So you've read How to Evaluate an ESB and you're ready to select one. Now the question becomes, 'Is ServiceMix the right one for me?' Here's some basic information to get your decision-making process started.
In general, they are both viable solutions. To be more specific, hopefully the rest of this page will give you some idea.
Note that both community and commercial Support are available for ServiceMix.
Yes, and yes.
ServiceMix implements the Java Business Integration or JBI specification (see What is JBI?). This means that standard JBI components can be run in ServiceMix, along with services that use them. Likewise, JBI components or services developed for ServiceMix can be used in any other JBI-compliant ESB.
Additionally, while not a standard per se, ServiceMix lets you use Spring beans as services, which may help you get started quickly. The same Spring beans could be used both in ServiceMix and in other Spring environments (such as, say, in a unit test, or in another application requiring the same logic).
Beyond the above, the message format used internally on the bus is XML-based (with optional binary attachments, etc.), and ServiceMix supports a variety of WS-* specifications for messages going into and out of the bus. More on those later. ServiceMix also uses the standard JMX management and monitoring API.
The bottom line is that you should be able to deploy standards-based services, using standards-based ESB functionality, exchanging standards-based messages. This means your code and configurations should be portable across products, it should be easy to integrate with other environments, and it should be easy to find tools to support development, testing, monitoring, and tuning.
Let's look at the picture from the Front Page:
In the middle, there's the bus. The messages on the bus are JBI Normalized Messages, which are XML-based with optional binary attachments, header values, etc. (for more detail see What is JBI?).
On the bottom are binding components. These are JBI components (like plugins) that have the capability to convert incoming messages from some protocol (like SOAP over HTTP, REST over JMS, SNMP, some custom binary junk, etc.) into Normalized Messages, and put those messages onto the bus. Or take a Normalized Message from the bus, and send it out using some other protocol. Or both.
On the top are service engines. These are JBI components (again, like plugins) that can do interesting things with Normalized Messages. Like perform some custom message routing, or transform the message via XSLT, or run a BPEL process, or invoke a method on an EJB and return the result as another Normalized Message.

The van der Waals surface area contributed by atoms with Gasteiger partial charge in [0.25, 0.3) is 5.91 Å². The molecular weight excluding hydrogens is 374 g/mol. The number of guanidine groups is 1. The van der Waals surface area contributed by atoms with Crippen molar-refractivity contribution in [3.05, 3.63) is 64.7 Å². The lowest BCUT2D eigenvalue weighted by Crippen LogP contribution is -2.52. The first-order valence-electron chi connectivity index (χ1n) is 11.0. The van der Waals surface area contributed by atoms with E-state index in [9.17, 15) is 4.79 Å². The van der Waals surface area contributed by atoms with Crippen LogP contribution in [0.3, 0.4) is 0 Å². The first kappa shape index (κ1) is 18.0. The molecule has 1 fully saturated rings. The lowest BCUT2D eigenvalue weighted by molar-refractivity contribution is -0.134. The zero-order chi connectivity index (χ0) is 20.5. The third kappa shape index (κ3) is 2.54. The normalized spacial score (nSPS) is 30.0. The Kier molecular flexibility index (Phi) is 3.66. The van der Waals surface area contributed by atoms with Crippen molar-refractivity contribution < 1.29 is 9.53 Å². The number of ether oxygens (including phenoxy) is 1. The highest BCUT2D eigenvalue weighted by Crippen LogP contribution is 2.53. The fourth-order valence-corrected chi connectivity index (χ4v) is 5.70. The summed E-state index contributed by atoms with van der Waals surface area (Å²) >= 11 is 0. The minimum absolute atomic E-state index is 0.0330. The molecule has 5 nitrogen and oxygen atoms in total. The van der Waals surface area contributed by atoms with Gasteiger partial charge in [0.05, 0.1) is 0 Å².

So when you deploy an application, it will probably include things like:
Note that JBI has a specific format for applications – Service Units in a Service Assembly, so your application could be deployed to another JBI-compliant ESB (assuming the needed JBI Binding Components and JBI Service Engines had also been deployed).
So a JBI service is typically described by a WSDL. This does not mean that SOAP is involved on the bus, though – note that an XML message (for example, a NormalizedMessage) can be compliant with a WSDL without any of the SOAP envelope, headers, or additional overhead.
In some cases, you may deploy a service with an associated WSDL. In other cases, the WSDL may be generated for you (for instance, if you deploy a POJO as a service using the JSR-181 service engine). But the easiest way to make sure a NormalizedMessage gets to a particular service on the bus is to make sure the message complies with the WSDL for that service. Otherwise, you have various routing options to use.
If it happens that you are using SOAP for messages going into and out of the bus, what typically happens is that the binding component will strip off the SOAP envelope, use the body of the SOAP message as the Normalized Message XML, use any SOAP attachments as attachments on the Normalized Message, and use any SOAP headers as headers on the Normalized Message. Then the Normalized Message is sent on the bus to the appropriate Service Engines, etc. Finally, the reverse procedure applies for replies or messages going out of the bus via a SOAP binding component.
The two most common modes are SEDA and JMS flows. For messages that are non-persistent, ServiceMix uses an efficient in-memory system known as the SEDA flow to convey messages on the bus. For messages that are persistent, ServiceMix uses JMS messages with an underlying ActiveMQ broker. You may also choose to force the use of the JMS flow, for example to connect multiple ServiceMix instances.
Messages on the bus do not use SOAP. But ServiceMix includes binding components that support SOAP-over-HTTP and SOAP-over-JMS, as well as the CXF binding component that supports SOAP over HTTP and JMS, all of which include SOAP 1.1 and SOAP 1.2 support, MIME attachments, etc.
Most of the WS-* specification support can be found in the binding components included with ServiceMix – for HTTP, JMS, or CXF (which supports both HTTP and JMS). Of the three, CXF has the most extensive WS-* support.
Yes, the binding components can accept plain XML as well as SOAP – the Normalized Message is created directly from that XML. As with any other Normalized Message, routing and transformations can be applied (more on that in a moment).
ServiceMix can support any protocol so long as a binding component is available to convert protocol messages to or from Normalized Messages. For custom protocols, you may need to write a bit of code for the binding component, but that is not particularly complex (outside of whatever the protocol processing requires).
Pretty much everything except the Java code approach. Otherwise, the script or configuration typically exists in files outside your Java code, but inside your JBI Service Unit. In other words, it is declarative, but not necessarily editable at runtime without redeploying the service.